The Scripps scientists have discovered that intense exercise causes something molecularly unique to happen at the cellular level. Their research reveals that igniting the sympathetic nervous system following intense exercise causes the activation of a unique protein called CRTC2. 

What is so special about CRTC2?  When the CRTC2 protein receives signals from the catecholamines that have been activated by intense stress or exercise, CRTC2 activates genes which deliver increased levels of blood sugar and triglycerides to the cells undergoing stress. This means muscles undergoing intense stress have more energy to perform better, and they recover much quicker after stress.  

Here is a summary these new findings. The Scripps scientists initially bred mice that were genetically programmed to produce much more of the CRTC2 protein than normal mice. When these mice were put on a program of frequent, high-intensity treadmill running, their endurance skyrocketed by 103% after only two weeks compared to an increase of only 8.5% in normal mice who followed the same exercise routine. The mice genetically altered to express more of the CRTC2 protein also gained an impressive 15% increase in muscle size.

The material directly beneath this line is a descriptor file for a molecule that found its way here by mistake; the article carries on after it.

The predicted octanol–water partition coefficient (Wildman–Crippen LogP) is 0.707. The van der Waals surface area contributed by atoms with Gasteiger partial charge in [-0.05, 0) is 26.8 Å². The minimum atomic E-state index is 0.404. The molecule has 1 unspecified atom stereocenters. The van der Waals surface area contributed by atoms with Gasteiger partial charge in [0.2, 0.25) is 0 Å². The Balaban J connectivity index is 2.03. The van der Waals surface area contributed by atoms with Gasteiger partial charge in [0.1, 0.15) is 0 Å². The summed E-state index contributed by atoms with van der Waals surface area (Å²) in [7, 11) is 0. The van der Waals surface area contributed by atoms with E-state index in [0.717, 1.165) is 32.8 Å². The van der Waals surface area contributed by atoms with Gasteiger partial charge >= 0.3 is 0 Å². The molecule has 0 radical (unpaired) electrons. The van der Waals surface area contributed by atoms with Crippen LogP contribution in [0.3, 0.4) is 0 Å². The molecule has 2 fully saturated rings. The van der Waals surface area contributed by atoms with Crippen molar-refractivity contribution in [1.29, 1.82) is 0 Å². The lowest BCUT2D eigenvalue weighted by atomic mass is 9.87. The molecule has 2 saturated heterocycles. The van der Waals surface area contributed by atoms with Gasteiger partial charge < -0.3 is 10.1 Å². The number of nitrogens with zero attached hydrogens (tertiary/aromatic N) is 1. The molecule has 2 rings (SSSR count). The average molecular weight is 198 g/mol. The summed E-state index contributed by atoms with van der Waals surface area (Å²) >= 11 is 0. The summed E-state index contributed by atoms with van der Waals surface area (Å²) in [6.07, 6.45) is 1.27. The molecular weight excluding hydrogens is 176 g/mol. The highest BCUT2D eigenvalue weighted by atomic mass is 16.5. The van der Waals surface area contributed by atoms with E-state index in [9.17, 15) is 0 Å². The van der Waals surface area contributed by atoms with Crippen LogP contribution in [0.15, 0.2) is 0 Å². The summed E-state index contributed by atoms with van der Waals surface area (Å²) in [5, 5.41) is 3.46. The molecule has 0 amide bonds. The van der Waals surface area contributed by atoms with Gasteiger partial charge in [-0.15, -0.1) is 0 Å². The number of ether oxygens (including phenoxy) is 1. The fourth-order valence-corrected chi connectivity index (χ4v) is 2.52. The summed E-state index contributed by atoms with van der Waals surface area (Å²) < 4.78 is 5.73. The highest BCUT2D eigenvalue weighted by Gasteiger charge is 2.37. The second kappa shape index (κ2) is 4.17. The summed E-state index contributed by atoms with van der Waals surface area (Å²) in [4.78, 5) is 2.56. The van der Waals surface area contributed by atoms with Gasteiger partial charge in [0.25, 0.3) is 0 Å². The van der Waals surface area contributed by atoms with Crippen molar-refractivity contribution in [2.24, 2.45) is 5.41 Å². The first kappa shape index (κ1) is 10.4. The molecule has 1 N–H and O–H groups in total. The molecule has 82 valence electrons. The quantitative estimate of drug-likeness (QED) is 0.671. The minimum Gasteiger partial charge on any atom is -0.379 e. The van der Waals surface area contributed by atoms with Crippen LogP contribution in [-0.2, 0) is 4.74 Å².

There were also some unique metabolic changes in the CRTC2-expressing mice that enabled them to attain such impressive increases in muscle size and endurance in only two weeks.  The amount of fuel available to the muscles increased dramatically; triglycerides levels increased 48% while glycogen levels increased by an astounding 121%. 

It is important to realize that the CRTC2 protein only gets activated in cells and tissues that are undergoing intense stress. The resulting metabolic changes make more energy available to the muscles which enable them to grow bigger and stronger faster compared to normal exercise routines. Another BIG benefit is that the muscles undergoing intense exercise grow more mitochondria and the existing mitochondria grow larger. This means that over time, the muscles are able to produce more energy and more power…the muscles get bigger and you get stronger.